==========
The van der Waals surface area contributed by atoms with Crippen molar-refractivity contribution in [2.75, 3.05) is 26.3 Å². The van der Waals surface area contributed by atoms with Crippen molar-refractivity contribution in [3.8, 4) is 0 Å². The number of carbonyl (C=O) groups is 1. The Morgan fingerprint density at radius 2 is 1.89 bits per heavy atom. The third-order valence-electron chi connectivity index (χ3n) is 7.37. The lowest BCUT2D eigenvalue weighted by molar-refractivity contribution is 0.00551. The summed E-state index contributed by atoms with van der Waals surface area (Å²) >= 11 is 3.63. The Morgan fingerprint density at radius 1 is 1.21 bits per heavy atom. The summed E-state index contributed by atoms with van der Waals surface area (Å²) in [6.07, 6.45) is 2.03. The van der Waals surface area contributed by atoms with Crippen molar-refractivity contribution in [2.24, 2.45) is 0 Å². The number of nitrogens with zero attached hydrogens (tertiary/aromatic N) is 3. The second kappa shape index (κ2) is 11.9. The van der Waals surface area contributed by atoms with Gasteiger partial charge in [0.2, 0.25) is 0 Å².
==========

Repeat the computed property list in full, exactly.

The van der Waals surface area contributed by atoms with Crippen molar-refractivity contribution in [2.75, 3.05) is 26.3 Å². The van der Waals surface area contributed by atoms with Crippen molar-refractivity contribution in [3.8, 4) is 0 Å². The number of carbonyl (C=O) groups is 1. The Morgan fingerprint density at radius 2 is 1.89 bits per heavy atom. The third-order valence-electron chi connectivity index (χ3n) is 7.37. The lowest BCUT2D eigenvalue weighted by molar-refractivity contribution is 0.00551. The summed E-state index contributed by atoms with van der Waals surface area (Å²) >= 11 is 3.63. The Morgan fingerprint density at radius 1 is 1.21 bits per heavy atom. The summed E-state index contributed by atoms with van der Waals surface area (Å²) in [6.07, 6.45) is 2.03. The van der Waals surface area contributed by atoms with Crippen molar-refractivity contribution in [2.24, 2.45) is 0 Å². The number of nitrogens with zero attached hydrogens (tertiary/aromatic N) is 3. The second kappa shape index (κ2) is 11.9. The van der Waals surface area contributed by atoms with Gasteiger partial charge in [0.2, 0.25) is 0 Å².